Service members will no longer have to wear a uniform to earn pre-boarding privileges on United Airlines flights, according to a Sept. 18 release.
In seeking to address concerns based on feedback from its consumer base, the airline instituted an enhanced boarding process designed to improve communication and significantly cut down on time spent in lines. But one modification in particular is designed to directly benefit active-duty military personnel.
The airline’s previous policy allowed active-duty military to pre-board any flight under the condition that a service uniform was being worn. Now, donning the stuffy duds to board before everyone else will no longer be necessary, as the airline expanded its pre-boarding benefits to non-uniformed active-duty personnel as well.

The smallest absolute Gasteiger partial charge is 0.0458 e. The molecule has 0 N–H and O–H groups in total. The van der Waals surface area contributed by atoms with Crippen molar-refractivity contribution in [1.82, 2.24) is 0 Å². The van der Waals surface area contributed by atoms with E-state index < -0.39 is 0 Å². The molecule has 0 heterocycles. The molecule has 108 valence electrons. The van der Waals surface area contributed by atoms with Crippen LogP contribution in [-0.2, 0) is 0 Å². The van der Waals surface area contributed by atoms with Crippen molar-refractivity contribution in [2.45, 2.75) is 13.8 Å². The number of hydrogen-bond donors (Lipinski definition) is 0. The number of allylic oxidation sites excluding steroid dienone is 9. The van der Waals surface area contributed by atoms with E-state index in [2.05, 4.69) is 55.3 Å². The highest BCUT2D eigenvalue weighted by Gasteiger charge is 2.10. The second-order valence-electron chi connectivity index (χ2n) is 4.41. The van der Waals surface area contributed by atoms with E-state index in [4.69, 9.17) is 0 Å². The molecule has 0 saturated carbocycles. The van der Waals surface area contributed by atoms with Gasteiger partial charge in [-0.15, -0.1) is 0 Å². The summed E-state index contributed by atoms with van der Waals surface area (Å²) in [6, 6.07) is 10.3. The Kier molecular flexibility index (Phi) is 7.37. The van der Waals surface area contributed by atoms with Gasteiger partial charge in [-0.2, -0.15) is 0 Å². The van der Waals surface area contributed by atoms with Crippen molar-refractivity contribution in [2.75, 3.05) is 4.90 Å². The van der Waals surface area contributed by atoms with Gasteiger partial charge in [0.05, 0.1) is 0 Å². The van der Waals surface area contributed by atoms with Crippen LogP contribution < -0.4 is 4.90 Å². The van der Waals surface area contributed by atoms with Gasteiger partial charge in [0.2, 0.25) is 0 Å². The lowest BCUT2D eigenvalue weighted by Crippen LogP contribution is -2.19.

“This is a change that was truly driven by feedback from out frontline employees,” said Maddie King, a spokeswoman for United Airlines. “It’s a great way for United to recognize and thank our military members for their service, and give them more time to get settled on board before our boarding groups start boarding the plane."
The revamped boarding process will also allow passengers, should they choose not to pre-board, more time to spend at airport restaurants or bars, the release said, a period critical for tossing a few beverages back and shaking off those pre-flight jitters.
"While it seems like a small change, we know this will be extremely meaningful for the thousands of military customers who travel on United every year,” King said.
Jon Simkins is a writer and editor for Military Times, and a USMC veteran.